In 2018, seven Latin American countries will hold elections, both presidential and legislative: Cuba, Costa Rica, Colombia, Paraguay, Mexico, Brazil, and Venezuela. In addition, the United States’ congressional elections could have far-reaching political consequences for the current administration.
Mexico holds presidential elections in July, and José Antonio Meade will run as the ruling PRI party candidate against the anti-establishment left-wing candidate Andrés Manuel López Obrador, known as Amlo. Amlo is currently the frontrunner and has gained popularity by speaking out against U.S. President Donald J. Trump’s aggressive rhetoric towards Mexico regarding a possible border wall. The PRI party has been dogged by a series of corruption scandals and a low approval rating for current president Enrique Peña Nieto.
If Amlo is elected, there is a risk that he will reverse regulations that encourage private investment. He has already pledged to hold a referendum on the opening of the energy industry under Peña Nieto. This presents a risk to foreign companies, such as Italy-based Eni S.p.A. and Spain-based Repsol S.A., which have already purchased oilfields and exploration blocks.
If Amlo is elected, there is a risk that he will reverse regulations that encourage private investment
Brazil’s presidential and legislative elections in October 2018 will be dominated by a series of seemingly never ending high profile corruption scandals, a rising violent crime rate, and increasing public debt. Former President Inácio Lula da Silva, of the leftist Partido dos Trabalhadores, is running for re-election and leading in the polls despite having been convicted of corruption; a crime which could bar him from taking office if he loses his appeal. If he wins the appeal, Lula will face current President Michel Temer of the right-of-centre PMDB party, and Jair Bolsonaro, a right-wing former army officer. The next president will be tasked with implementing unpopular pension and tax law changes in order to keep Brazil’s public debt from rising as the country struggles to recover from recession. As corruption investigations target many in the political establishment, including President Temer, candidates from smaller political parties could take centre stage and follow the global anti-establishment trend.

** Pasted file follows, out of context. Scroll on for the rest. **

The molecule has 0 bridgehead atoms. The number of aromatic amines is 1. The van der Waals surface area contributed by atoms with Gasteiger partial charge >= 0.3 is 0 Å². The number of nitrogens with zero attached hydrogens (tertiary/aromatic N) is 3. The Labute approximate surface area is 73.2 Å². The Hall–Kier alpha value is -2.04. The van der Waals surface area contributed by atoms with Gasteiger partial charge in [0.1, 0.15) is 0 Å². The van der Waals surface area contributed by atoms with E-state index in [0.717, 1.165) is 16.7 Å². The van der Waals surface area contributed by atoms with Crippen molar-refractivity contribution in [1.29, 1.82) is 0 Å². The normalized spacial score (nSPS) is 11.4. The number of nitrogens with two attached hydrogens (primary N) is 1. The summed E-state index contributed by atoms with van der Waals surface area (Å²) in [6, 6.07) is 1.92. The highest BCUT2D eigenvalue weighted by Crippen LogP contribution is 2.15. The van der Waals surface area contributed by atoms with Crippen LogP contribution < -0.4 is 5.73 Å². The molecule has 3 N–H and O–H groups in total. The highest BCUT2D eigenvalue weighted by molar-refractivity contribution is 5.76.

The U.S. will hold midterm congressional elections in November 2018. Following three high-profile electoral victories for the party in 2017, there is renewed hope amongst centre-left Democrats they could gain control of both chambers of Congress. Victories in gubernatorial elections in New Jersey and Virginia, and Doug Jones’ recent success in the Alabama senatorial special election, have suggested a political backlash against Trump and his highly polarising personal style and policies.
If Democrats win a majority in the House of Representatives and in the Senate, the respective lower and upper chambers of the U.S. Congress, the chances of a successful move to impeach President Trump would materially increase. Articles of impeachment would likely focus on Trump’s alleged obstruction of justice when he dismissed the former director of the Federal Bureau of Investigation while investigating Russian influence in the 2016 presidential election.
If Democrats win a majority in the House of Representatives and in the Senate… the chances of a successful move to impeach President Trump would materially increase